Yes, “working relations” between Ukraine and the EU have changed significantly after the Presidential elections in 2010. These relations became more intense and result oriented. Last year we have managed to finish a very hard job of elaborating Association Agreement and Agreement on the creation of a free trade zone with the EU. We are close to the considerable liberalization of the
visa regime. We are now implementing a significant number of the bilateral EU-Ukraine projects related to our internal reforms in the sphere of economy and democratic development which were initiated after the Presidential elections in Ukraine. And, as I mentioned earlier, we expect that in November this year Ukraine will sign the Association Agreement with the European Union.
5. Do you see the European Commission’s attitude towards Ukraine’s European Integration as ‘take it or leave it’ in concerns to the requirements they have put forward in the 2013 EU-Ukraine summit? They require for Ukraine to meet requirements concerning “selective justice, elections and Association Agenda reforms” by May.
Do you think the European Union is going to allow any room for compromise?
Ukraine has very constructive relations with the European Commission on all points of the EU-Ukraine agenda. The number one in such an interaction is the goal of achieving the signing in Vilnius during the EU Summit on Eastern Partnership in November this year of the Association Agreement which includes also the creation of a free trade zone. Such an objective requires a number of steps to be taken by both sides – Ukraine and EU. For European Commission it is important to convince all member States to sign the above mentioned Agreement, for Ukraine it is necessary to fulfill certain obligations related to the internal reforms in socio-economic and democratic sphere with a view of bringing them as close as possible to the EU standards. So, both sides have obligations. At the same time EU understands that some requirements of the internal reforms in Ukraine need more time than the others. That is why both sides are using also terms like “considerable progress” in achieving certain criteria which means that there are no requirements which can block the signing of the Association Agreement if there is a strong political will on behalf of the European Union.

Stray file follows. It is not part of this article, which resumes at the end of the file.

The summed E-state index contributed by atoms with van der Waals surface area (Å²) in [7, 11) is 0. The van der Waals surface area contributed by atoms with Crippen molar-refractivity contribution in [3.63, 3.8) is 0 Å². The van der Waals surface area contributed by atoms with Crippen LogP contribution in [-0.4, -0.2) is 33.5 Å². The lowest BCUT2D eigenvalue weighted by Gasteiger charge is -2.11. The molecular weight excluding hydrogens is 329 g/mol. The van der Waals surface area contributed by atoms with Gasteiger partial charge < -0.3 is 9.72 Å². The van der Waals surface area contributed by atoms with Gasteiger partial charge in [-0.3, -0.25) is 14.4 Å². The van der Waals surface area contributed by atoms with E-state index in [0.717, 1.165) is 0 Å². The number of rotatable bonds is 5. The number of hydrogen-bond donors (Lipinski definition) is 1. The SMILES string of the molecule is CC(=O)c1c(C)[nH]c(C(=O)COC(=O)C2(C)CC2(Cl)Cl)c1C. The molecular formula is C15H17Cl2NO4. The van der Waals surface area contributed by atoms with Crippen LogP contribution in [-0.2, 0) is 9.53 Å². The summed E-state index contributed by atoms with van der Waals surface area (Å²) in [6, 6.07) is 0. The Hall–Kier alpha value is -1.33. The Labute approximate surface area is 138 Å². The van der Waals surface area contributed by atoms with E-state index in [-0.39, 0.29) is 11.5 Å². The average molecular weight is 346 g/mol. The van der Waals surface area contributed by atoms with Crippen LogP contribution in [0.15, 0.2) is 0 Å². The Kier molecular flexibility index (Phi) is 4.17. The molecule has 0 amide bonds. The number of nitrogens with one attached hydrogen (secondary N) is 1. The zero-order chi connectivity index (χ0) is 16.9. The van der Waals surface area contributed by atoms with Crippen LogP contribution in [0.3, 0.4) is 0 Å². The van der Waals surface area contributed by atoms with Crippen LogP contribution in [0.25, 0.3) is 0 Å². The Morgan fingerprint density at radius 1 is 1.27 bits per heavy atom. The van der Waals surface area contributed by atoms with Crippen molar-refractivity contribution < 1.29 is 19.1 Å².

6. Do you think the European Commission and the member state’s have different preferences concerning Ukraine’s Integration? Compare the European Commission’s stance with Estonia’s official stance.
I can be absolutely sure only in regard to the position of the Republic of Estonia which is very positive in terms of the integration of Ukraine to the European Union. As for the other member states of the EU, according to my information there is an emerging consensus which by November this year can be finalized. The European Commission is considering the position of all member states and will take a final decision accordingly. At this stage the Commission is very helpful and demonstrates very promising attitude in terms of the results of Vilnius Summit.
7. Does Ukraine really see Russia’s ‘customs union’ as a realistic alternative to the EU’s association agreement?
No, we do not see the Custom Union as an alternative to the EU. We have already made a decision on Euro integration including on the legislative level and there is no way how Ukraine can choose something else. At the same time, considering strong economic ties with the Russian Federation, Belarus and Kazakhstan, Ukraine is working on finding the best possible format of our interaction with the CU
8. Ukraine seems to following a multi-vector foreign policy concern EU and Russia. What do you see as a realistic outcome? Ukraine finding a comfortable position in between EU and Russia gaining benefits from both sides? Or ultimately will Ukraine have to make a decision as to what direction takes full priority?
I have covered this question in my previous answer. Besides, the only politicians and so called analysts who speak about the absence of the decision on behalf of the leadership of Ukraine with regard to our foreign policy priorities are those who come from the countries of the Custom Union and their allies in the EU.
Interview courtesy of Ambassador Extraordinary and Plenipotentiary of Ukraine to the Republic of Estonia Viktor Kryzhanivskyi.
Interview questions composed by Adrienne Warren in collaboration with Mark Underwood (MA) of Tartu University, department of European Union and Russian Studies.